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The Senate Reacts

November 28, 2018

Andrew Jackson had won the battle to eliminate the 2nd Bank of the United States (B.U.S.).  By transferring Federal deposits from the B.U.S. to state banks, he hoped for a more constitutional and ethical monetary system.  Whether that happened is a matter for debate, but he did get a less efficient system.

The B.U.S. had controlled inflation by keeping a tight rein on the state banks.  These same banks would now be free to expand credit beyond reasonable limits.  In order to make Jackson look bad, the president of the B.U.S. took additional steps to harm the state banks.

The Senate also looked for ways to discredit and hinder Jackson.  When he asked them to confirm the recess-appointed Treasury Secretary, they rejected his nominee.  This was the first time a Cabinet appointee had been rejected by the Senate.  When he tried to put the same individual on the Supreme Court as an Associate Justice, they once again rejected Jackson’s choice.  They were simply not going to reward the man who had followed Jackson’s order to transfer the Federal deposits.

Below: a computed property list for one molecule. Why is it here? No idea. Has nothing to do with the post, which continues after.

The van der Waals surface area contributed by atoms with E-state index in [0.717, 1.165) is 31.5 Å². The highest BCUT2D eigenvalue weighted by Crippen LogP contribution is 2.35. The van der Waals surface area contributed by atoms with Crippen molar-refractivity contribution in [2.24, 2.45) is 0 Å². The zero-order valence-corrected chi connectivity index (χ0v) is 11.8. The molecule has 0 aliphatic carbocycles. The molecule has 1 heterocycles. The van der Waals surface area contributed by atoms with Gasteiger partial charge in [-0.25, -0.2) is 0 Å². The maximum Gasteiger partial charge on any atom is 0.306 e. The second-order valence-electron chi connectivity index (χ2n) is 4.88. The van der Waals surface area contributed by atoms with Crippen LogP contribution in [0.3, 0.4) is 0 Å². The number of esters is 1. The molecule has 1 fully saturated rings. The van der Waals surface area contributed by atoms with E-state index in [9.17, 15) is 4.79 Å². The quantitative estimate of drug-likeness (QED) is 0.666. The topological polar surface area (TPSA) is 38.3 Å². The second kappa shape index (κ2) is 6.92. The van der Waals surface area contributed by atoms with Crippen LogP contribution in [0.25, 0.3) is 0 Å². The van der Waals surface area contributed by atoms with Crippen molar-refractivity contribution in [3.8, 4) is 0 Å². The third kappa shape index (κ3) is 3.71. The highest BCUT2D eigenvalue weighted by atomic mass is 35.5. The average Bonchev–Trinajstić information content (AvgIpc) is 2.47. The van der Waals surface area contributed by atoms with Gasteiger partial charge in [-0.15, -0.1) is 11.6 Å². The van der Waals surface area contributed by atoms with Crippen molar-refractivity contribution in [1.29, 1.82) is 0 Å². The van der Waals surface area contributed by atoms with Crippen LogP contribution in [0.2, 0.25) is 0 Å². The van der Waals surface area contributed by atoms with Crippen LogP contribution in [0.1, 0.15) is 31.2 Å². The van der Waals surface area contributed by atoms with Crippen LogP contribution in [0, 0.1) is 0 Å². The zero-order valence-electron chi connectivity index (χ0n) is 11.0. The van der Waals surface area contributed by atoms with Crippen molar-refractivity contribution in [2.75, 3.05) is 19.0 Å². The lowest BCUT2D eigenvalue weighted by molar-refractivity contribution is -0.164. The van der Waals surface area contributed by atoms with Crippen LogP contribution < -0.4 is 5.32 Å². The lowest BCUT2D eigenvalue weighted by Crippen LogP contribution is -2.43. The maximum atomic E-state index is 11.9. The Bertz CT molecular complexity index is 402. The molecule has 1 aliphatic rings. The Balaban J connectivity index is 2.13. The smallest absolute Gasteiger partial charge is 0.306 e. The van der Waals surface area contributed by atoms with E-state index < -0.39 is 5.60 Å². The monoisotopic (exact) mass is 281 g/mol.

The 1st Session of the 23rd U.S. Congress, which met from December 2, 1833 until June 30, 1834, had a slight Anti-Jacksonian bias.  Senator Henry Clay, who had lost the 1832 Presidential election to Jackson, proposed a resolution that Jackson deliver the paper he had read to his Cabinet the previous September regarding the B.U.S.  The Senate approved this resolution even though the document had already been published in the newspapers.  Clay’s resolution was not an attempt to gain information but merely to humiliate Jackson.  Obviously, Jackson denounced the Senate for exceeding its authority and disregarded their request.

On March 28, 1834 the Senate reacted by doing something that had never been done before.

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